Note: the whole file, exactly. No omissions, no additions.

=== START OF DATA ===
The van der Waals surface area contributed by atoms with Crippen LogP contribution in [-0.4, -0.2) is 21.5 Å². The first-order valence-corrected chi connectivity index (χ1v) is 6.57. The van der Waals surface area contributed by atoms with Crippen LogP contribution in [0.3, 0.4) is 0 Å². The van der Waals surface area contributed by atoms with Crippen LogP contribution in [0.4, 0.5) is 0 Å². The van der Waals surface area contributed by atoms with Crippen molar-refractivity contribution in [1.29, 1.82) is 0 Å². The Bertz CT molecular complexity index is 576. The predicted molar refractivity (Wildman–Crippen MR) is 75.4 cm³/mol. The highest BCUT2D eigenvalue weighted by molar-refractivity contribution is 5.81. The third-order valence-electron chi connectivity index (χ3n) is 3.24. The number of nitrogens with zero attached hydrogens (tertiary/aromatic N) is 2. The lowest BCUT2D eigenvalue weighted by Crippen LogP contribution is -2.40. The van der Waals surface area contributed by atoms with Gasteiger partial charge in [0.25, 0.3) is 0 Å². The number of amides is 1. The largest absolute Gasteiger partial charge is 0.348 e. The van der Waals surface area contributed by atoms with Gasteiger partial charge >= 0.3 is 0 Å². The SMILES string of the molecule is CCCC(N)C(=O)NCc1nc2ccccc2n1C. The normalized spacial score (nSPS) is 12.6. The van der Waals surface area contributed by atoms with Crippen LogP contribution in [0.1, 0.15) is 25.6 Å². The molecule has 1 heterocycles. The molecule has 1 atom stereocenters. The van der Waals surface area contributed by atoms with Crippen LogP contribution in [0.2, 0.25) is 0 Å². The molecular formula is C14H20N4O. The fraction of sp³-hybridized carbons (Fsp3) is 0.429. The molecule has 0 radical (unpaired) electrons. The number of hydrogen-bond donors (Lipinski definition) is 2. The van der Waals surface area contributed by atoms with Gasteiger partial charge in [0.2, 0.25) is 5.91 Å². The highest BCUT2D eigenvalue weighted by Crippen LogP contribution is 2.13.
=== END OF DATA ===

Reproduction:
The van der Waals surface area contributed by atoms with Crippen LogP contribution in [-0.4, -0.2) is 21.5 Å². The first-order valence-corrected chi connectivity index (χ1v) is 6.57. The van der Waals surface area contributed by atoms with Crippen LogP contribution in [0.3, 0.4) is 0 Å². The van der Waals surface area contributed by atoms with Crippen LogP contribution in [0.4, 0.5) is 0 Å². The van der Waals surface area contributed by atoms with Crippen molar-refractivity contribution in [1.29, 1.82) is 0 Å². The Bertz CT molecular complexity index is 576. The predicted molar refractivity (Wildman–Crippen MR) is 75.4 cm³/mol. The highest BCUT2D eigenvalue weighted by molar-refractivity contribution is 5.81. The third-order valence-electron chi connectivity index (χ3n) is 3.24. The number of nitrogens with zero attached hydrogens (tertiary/aromatic N) is 2. The lowest BCUT2D eigenvalue weighted by Crippen LogP contribution is -2.40. The van der Waals surface area contributed by atoms with Gasteiger partial charge in [0.25, 0.3) is 0 Å². The number of amides is 1. The largest absolute Gasteiger partial charge is 0.348 e. The van der Waals surface area contributed by atoms with Gasteiger partial charge >= 0.3 is 0 Å². The SMILES string of the molecule is CCCC(N)C(=O)NCc1nc2ccccc2n1C. The normalized spacial score (nSPS) is 12.6. The van der Waals surface area contributed by atoms with Crippen LogP contribution in [0.1, 0.15) is 25.6 Å². The molecule has 1 heterocycles. The molecule has 1 atom stereocenters. The van der Waals surface area contributed by atoms with Crippen LogP contribution in [0.2, 0.25) is 0 Å². The molecular formula is C14H20N4O. The fraction of sp³-hybridized carbons (Fsp3) is 0.429. The molecule has 0 radical (unpaired) electrons. The number of hydrogen-bond donors (Lipinski definition) is 2. The van der Waals surface area contributed by atoms with Gasteiger partial charge in [0.2, 0.25) is 5.91 Å². The highest BCUT2D eigenvalue weighted by Crippen LogP contribution is 2.13.